4
votes
4answers
573 views

Are specially designed fonts sometimes used in cryptography?

As a font designer, I was thinking that it would be very easy to design a special font that could either jumble characters of a language (or of a code) or simply (with the features offered by the OTF ...
4
votes
1answer
8k views

How does TLS_FALLBACK_SCSV help?

After reading through https://tools.ietf.org/html/draft-ietf-tls-downgrade-scsv-0, I could understand that this option is recommened for use when one has legacy SSL Servers which only support SSLv3. ...
4
votes
2answers
230 views

Are there valid attacks on full SHA-1?

Google today announced they are sunsetting SHA-1. Its fine by me. But that made me realize I am not keeping up with the research on SHA-1. The Wikipedia page only says Stevens' attack is the most ...
4
votes
4answers
442 views

Given $n$ bits, how many “truly random” sequences/numbers can be constructed?

Suppose we have $n$ bits, so we can have $2^n$ different bit sequences. Some sequences don't look random, say, all $1$ or $0$. There are also other patterns like $10101010…$, $11001100…$ and such. ...
4
votes
2answers
475 views

Block Ciphers and (Non-)Generic Attacks

I am currently reading through Cryptography Engineering and came across this definition of block cipher security: Definition 2 An attack on a block cipher is a non-generic method of ...
4
votes
2answers
2k views

Keeping IV secret for AES CFB mode

I'm developing a security/encryption software and I'm using AES CFB (block size: 16 and key size: 32 bytes). I want to know, if I also keep IV (32 bytes) secret like the key itself (32 bytes), would ...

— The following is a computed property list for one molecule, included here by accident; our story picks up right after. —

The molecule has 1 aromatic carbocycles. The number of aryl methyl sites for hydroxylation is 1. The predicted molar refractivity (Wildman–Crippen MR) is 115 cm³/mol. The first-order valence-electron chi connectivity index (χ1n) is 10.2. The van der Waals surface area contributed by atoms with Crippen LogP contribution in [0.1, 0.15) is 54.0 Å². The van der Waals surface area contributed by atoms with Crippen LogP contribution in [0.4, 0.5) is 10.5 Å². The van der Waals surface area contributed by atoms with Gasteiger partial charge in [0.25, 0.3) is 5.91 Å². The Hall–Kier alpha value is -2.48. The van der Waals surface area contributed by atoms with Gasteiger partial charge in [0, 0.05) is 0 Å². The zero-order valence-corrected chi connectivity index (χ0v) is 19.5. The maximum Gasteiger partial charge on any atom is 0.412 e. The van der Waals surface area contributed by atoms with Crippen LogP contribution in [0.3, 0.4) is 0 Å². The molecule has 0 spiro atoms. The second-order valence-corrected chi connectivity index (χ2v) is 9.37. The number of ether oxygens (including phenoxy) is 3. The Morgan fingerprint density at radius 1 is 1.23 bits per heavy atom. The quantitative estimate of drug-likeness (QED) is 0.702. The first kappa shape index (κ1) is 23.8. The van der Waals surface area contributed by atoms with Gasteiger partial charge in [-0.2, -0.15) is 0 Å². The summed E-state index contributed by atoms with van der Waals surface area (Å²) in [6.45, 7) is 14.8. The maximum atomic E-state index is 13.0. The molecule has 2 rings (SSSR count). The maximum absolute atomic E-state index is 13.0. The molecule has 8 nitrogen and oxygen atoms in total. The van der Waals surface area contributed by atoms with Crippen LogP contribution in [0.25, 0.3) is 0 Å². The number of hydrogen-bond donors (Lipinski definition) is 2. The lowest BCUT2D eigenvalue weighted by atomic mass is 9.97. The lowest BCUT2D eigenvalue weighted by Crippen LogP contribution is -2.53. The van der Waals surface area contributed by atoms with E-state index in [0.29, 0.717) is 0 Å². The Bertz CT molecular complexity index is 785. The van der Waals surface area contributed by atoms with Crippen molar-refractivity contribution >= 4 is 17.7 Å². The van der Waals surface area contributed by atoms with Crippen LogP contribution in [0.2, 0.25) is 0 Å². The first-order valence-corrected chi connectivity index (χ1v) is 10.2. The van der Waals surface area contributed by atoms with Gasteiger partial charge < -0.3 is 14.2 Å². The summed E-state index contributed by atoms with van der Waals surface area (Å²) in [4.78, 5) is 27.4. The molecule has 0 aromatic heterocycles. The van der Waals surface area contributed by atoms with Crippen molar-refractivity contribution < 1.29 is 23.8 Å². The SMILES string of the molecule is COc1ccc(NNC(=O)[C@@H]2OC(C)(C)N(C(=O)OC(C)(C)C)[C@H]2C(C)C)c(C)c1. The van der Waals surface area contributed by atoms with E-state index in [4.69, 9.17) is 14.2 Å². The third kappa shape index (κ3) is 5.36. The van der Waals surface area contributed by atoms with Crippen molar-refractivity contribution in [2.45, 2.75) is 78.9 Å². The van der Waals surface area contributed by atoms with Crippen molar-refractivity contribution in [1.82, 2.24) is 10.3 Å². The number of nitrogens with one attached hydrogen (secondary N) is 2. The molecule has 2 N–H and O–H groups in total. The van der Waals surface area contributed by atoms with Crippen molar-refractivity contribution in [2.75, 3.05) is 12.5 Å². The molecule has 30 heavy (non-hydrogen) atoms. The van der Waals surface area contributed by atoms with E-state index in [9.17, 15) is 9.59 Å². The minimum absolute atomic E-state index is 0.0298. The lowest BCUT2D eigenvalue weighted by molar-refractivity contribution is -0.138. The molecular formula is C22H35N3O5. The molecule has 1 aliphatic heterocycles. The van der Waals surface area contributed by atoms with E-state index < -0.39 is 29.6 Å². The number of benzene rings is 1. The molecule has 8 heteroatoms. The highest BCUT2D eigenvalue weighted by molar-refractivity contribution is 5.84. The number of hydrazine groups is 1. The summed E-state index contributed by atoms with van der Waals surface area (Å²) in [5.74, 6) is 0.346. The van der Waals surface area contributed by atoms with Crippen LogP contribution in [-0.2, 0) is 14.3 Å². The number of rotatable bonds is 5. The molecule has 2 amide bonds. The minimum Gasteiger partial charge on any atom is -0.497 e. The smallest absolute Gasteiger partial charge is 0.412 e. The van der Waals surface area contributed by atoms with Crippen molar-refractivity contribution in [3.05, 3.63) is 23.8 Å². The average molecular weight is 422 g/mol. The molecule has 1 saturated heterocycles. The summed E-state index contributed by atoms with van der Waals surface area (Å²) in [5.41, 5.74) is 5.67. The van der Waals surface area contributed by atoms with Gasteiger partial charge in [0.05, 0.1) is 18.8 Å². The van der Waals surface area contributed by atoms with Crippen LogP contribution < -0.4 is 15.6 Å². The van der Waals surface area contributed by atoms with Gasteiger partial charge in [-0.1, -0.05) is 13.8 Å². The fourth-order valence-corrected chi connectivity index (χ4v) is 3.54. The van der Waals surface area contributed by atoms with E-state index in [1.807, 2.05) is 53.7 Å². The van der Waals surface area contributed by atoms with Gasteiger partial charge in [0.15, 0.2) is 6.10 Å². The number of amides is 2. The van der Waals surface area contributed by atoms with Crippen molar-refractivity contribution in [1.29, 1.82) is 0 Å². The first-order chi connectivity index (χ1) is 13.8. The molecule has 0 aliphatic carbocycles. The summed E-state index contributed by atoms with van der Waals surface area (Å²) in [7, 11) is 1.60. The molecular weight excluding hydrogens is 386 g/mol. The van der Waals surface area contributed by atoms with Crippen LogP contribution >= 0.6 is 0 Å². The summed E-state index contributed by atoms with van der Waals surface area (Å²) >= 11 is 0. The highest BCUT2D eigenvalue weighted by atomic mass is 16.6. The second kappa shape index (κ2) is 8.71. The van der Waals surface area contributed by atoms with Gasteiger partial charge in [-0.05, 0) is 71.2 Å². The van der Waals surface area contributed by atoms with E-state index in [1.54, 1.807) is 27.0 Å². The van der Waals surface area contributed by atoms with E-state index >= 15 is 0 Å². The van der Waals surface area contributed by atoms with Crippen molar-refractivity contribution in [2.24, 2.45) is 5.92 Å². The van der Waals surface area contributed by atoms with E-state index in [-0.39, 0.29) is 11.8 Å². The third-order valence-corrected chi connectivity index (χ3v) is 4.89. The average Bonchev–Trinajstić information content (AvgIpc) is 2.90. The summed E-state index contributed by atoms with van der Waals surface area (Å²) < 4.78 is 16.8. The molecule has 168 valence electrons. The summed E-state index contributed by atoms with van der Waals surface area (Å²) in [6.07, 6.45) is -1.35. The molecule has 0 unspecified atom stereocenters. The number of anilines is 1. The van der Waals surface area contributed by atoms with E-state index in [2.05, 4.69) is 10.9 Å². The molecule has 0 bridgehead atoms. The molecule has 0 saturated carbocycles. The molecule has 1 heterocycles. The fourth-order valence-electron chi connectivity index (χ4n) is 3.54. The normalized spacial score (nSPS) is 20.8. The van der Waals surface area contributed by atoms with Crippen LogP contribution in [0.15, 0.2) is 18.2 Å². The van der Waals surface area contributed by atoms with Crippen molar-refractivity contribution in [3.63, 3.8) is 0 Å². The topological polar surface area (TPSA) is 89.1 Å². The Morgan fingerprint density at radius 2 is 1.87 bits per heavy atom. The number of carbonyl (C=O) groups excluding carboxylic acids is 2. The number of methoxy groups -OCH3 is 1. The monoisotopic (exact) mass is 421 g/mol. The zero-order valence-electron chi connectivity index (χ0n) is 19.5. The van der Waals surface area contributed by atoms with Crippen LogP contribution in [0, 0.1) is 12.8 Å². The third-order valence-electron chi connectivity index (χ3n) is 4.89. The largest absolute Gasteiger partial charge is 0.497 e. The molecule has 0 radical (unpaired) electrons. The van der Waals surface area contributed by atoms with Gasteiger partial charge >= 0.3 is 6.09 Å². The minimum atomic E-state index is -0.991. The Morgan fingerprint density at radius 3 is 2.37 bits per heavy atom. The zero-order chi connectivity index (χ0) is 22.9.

4
votes
1answer
161 views

Are ideal hashes possible to create?

In a hash function, you map an input of arbitrary length to an output of finite length such that the relationship is one-to-one (or at least that's what you are trying to achieve). Hence, isn't it ...
4
votes
1answer
605 views

Why must curve25519 shared secret be hashed?

When using the curve25519 DH function, D.J. Bernstein recommends hashing the shared secret before using it as a session key for a symmetric block cipher. Why is that? Hashing won't increase the ...
4
votes
2answers
5k views

How is the key shared in symmetric key cryptography?

Symmetric key cryptography is an encryption system in which the sender and receiver of a message share a single, common key that is used to encrypt and decrypt the message. Is the key public or it is ...
4
votes
1answer
267 views

Can the AES encryption and decryption algorithms be described as a polynomial for a specific key?

AES is a block cipher that consists of non-linear and linear parts to provide the Shannon requirements of confusion and diffusion respectively. The linear parts can for sure be described as a ...
4
votes
1answer
420 views

Relation between attack and attack model for signatures

I would like to know: What is the relationship between an attack and an attack model. For example, let $\Pi$ be the Lamport signature scheme. This signature has its security based on any one-way ...
4
votes
3answers
542 views

Why are elliptic curves better than cyclic groups?

The set of points of an elliptic curve over a finite field is isomorphic to the direct product of two cyclic groups (i.e. $E(F_{p^n}) \cong Z_{s} \times Z_{t})$. What is the advantage of representing ...
4
votes
4answers
1k views

Tamper-proofing log files